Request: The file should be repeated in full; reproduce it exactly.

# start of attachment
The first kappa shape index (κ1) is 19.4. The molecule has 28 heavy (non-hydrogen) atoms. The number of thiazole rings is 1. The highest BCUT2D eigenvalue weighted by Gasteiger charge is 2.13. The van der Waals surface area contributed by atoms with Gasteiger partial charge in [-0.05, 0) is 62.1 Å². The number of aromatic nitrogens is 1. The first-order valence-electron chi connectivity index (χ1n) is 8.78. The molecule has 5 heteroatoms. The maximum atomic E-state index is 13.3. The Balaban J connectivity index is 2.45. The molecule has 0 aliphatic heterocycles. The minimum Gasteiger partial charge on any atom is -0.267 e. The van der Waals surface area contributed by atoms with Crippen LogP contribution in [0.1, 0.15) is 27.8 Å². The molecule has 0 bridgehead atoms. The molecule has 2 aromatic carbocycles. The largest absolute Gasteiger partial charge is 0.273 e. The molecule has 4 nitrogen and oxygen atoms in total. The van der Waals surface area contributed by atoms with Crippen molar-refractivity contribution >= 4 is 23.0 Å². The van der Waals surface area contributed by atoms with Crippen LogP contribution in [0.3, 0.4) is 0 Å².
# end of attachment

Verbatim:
The first kappa shape index (κ1) is 19.4. The molecule has 28 heavy (non-hydrogen) atoms. The number of thiazole rings is 1. The highest BCUT2D eigenvalue weighted by Gasteiger charge is 2.13. The van der Waals surface area contributed by atoms with Gasteiger partial charge in [-0.05, 0) is 62.1 Å². The number of aromatic nitrogens is 1. The first-order valence-electron chi connectivity index (χ1n) is 8.78. The molecule has 5 heteroatoms. The maximum atomic E-state index is 13.3. The Balaban J connectivity index is 2.45. The molecule has 0 aliphatic heterocycles. The minimum Gasteiger partial charge on any atom is -0.267 e. The van der Waals surface area contributed by atoms with Crippen LogP contribution in [0.1, 0.15) is 27.8 Å². The molecule has 0 bridgehead atoms. The molecule has 2 aromatic carbocycles. The largest absolute Gasteiger partial charge is 0.273 e. The molecule has 4 nitrogen and oxygen atoms in total. The van der Waals surface area contributed by atoms with Crippen molar-refractivity contribution >= 4 is 23.0 Å². The van der Waals surface area contributed by atoms with Crippen LogP contribution in [0.3, 0.4) is 0 Å².